Reflection for Trinity 13

     

There are different understandings of the word god. 

To some, ‘he’ is a white bearded old man sitting on a cloud. For others the image is of the supreme masculine physique, broad chested, muscular. 

Still others see god as the spirit of nature, inhabiting trees, plants and all living things. 

For many god is a sense of otherness, something always just beyond our reach and understanding. 

And there are those who say there is no god, for whom god is a myth or fable which helped our ancestors understand the world but which we no longer need because science has or has the potential to explain it all. 

I believe in God. 

I believe in God who created all that there is. 

I believe in God who loves all that He has created. 

I believe in God who so loves His creation that He came to earth in human form, in the person of Jesus, to show us the right way to live in relationship with Him. 

And, yes, there is a sense of otherness about Him, He is a mystery. The writer Richard Rohr says: 

‘Remember, mystery isn’t something that you cannot understand – it is something that you can endlessly understand! There is no point at which you can say, “I’ve got it”. Always and forever, mystery gets you!’ 

Every day, there is something new to learn about God, something new to reflect upon, something new that may challenge and modify our understanding of God. 

Understanding God is like learning the choreography of a dance. Just as you get one bit right, so there are new steps to be learned, new nuances to be made through a single movement. 

And God invites each one of us to join in the Dance of Life, a dance centred on the love revealed in Jesus, a dance sustained by the creative Spirit. 

‘Dance then wherever you may be, 

I am the Lord of the Dance’, said He. 

‘And I’ll lead you all, wherever you may be 

And I’ll lead you all in the Dance’, said He. 



Rev Phil


   

  

“You’re going to think me mad, but...”


As a parish priest I used to be delighted if, occasionally, someone confided in me a spiritual experience they’d had, a word of inspiration received at some critical moment, or an unexpected answer to prayer, or even some apparent communication with an angel or a deceased relative. Or maybe they might open up about how they struggled with something or other in the Bible, or with the whole concept of faith. Such conversations were enthralling. I used to feel amazed that someone trying to make sense of his or her life was willing to risk telling me about it.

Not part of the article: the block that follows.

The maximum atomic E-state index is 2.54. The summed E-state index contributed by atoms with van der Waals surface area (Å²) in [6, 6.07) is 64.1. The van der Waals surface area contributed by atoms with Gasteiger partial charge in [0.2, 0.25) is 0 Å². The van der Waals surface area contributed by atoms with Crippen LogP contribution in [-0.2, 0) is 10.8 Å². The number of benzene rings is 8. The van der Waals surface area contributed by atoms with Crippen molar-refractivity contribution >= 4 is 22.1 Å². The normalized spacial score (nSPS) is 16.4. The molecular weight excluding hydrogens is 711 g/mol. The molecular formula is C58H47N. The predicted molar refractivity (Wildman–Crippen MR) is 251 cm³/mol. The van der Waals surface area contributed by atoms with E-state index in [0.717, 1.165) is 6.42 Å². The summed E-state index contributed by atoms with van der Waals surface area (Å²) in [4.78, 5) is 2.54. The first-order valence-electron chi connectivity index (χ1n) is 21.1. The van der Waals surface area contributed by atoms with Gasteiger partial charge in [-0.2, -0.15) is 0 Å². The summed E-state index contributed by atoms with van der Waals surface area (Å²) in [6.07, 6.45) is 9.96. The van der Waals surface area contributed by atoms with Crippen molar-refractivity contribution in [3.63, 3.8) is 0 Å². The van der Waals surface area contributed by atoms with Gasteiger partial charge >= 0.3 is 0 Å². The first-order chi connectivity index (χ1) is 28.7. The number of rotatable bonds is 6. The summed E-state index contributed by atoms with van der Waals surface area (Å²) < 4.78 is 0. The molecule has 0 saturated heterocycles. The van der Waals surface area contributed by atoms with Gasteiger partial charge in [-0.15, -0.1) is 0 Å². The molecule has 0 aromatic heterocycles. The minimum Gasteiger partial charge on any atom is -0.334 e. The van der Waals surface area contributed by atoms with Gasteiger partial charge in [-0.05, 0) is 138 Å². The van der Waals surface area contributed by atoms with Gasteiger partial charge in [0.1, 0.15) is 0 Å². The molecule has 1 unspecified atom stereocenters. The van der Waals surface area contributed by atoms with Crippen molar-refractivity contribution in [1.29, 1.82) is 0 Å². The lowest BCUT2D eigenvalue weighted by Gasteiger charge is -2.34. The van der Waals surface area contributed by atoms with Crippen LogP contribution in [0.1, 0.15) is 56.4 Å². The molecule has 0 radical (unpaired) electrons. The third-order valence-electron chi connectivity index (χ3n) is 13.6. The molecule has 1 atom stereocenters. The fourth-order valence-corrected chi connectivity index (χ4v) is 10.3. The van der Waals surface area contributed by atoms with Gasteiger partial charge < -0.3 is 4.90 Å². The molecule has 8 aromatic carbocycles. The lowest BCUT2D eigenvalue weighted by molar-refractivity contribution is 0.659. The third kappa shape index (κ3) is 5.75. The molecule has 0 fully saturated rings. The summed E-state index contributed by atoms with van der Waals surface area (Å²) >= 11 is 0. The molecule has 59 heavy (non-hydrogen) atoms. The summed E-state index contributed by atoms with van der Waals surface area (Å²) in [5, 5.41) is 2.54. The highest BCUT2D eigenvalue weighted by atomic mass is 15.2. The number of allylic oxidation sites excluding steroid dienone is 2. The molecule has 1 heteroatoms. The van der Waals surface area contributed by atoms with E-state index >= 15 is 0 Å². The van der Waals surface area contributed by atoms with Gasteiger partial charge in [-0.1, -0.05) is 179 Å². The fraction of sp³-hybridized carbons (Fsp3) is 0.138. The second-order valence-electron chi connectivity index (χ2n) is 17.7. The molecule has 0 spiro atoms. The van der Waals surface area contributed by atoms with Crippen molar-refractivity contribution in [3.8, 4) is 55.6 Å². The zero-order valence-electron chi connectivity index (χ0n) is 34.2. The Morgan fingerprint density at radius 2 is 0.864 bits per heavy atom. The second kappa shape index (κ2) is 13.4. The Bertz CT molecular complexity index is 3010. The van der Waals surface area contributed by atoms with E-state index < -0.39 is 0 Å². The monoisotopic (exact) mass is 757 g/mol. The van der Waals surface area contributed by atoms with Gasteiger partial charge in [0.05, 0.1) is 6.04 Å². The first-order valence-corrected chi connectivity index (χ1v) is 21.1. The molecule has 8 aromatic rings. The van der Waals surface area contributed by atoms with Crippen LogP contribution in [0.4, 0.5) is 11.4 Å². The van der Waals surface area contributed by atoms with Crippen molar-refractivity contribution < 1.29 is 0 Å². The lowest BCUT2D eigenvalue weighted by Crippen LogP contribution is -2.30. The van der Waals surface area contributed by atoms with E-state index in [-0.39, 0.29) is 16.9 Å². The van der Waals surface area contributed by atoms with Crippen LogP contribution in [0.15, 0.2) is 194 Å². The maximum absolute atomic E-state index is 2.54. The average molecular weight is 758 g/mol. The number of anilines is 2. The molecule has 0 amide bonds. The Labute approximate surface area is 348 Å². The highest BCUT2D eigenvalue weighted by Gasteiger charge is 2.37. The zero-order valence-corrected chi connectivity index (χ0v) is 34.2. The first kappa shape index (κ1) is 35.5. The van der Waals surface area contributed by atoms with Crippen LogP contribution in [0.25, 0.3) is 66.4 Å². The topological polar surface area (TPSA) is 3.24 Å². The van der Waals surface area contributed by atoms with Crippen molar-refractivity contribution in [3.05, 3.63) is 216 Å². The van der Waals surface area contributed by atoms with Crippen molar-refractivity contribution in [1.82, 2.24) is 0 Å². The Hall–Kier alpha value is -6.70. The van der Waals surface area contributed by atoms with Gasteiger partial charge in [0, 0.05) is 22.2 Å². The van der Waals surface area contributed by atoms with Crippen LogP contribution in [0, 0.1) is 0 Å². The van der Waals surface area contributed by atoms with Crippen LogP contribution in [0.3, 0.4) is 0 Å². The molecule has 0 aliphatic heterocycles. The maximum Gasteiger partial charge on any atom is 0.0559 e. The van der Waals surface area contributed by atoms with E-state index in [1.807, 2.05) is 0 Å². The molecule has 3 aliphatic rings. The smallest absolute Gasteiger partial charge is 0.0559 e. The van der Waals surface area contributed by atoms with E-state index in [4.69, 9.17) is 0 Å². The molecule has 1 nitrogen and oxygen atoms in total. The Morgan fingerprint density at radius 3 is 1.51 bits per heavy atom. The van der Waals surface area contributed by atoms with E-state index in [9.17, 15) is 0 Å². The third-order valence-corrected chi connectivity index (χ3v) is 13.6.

Collectively, however, we have a problem with inner life, spirituality, faith or whatever you want to call it. A person about to share something fragile nearly always began by saying “You’ll probably think this a bit weird, but....” Spirituality is the last taboo. You can go on till the cows home about sex. Even money is a reasonably OK topic sometimes, among some friends. But not your inner life, not soul, not how you make sense of it all, not the beliefs you live by, or question, or the experiences that have made you who you are....”Whoa! stop right there! We don’t do God!.”       

There are good, understandable reasons for this. But other cultures are nowhere near as embarrassed about inner life as ours is. Something described as Spiritual Accompaniment, or Spiritual Direction, or Soul Conversation, or Soul Space, or Soul Friendship, goes on, and has gone on, all around the world, forever. It happens here, too, but furtively. Absolute trust is, of course, essential  (“Tread softly, because you tread on my dreams.”)  

Today someone might seek such tender trust during a visit, say, to a reflexologist or a reiki practitioner. Then again, spiritual conversations can and do occur entirely spontaneously. Your “accompanier”, your giver of the word of inspiration that sets you free, may be some friend you meet for coffee or a stranger on a bus. 

Curiously, churches, who you’d think might be in the business of encouraging “soul space”, have often seemed to share the general Western wariness around this topic. Every Church of England diocese, for instance, has a list of approved/recommended providers of Spiritual Accompaniment, but you’ll really have to search quite hard to find it. For your information, our Suffolk diocesan list is held by Caroline Redman, spiritual.direction@cofesuffolk.org, and the corresponding Norfolk diocesan list by Canon Andy Bryant, canon.missionandpastoral@cathedral.org.uk. It is, or course, perfectly feasible, and recommended, to approach your parish priest. As above, I used to love it when people tackled me with “soul” matters. 

So much so, that on retiring in 2015 I immediately began a two-year Diploma course in Spiritual Accompaniment run by the Norwich Centre. I deliberately chose something “interspiritual”, i.e. not presuming any particular religious framework; and the participants in my cohort included Christians of various feathers but also therapists and practitioners with roots in paganism, Buddhism, holistic spirituality, shamanism and so on. There was a vibrancy and truthfulness about this group of people. We all learnt much from one another, as well as from our tutors.

I now spend a little time most weeks practising this ministry of listening to people, probably not very well...but there’s a bright shiny diploma hanging on my study wall which gives me confidence and may perhaps reassure visitors! Listening to another human being as we both seek to make sense of this strange, perplexing, beautiful, tragic, amazing, mystifying life remains the most wonderful privilege.  A good thing indeed... not in any way a crazy thing.


Paul Nelson


In case you think the above  some kind of sales pitch: there are providers of spiritual accompaniment who are obliged to charge a fee or ask for a donation, but others, such as many retired clergy (myself included), offer their ministry, such as it is, without charge.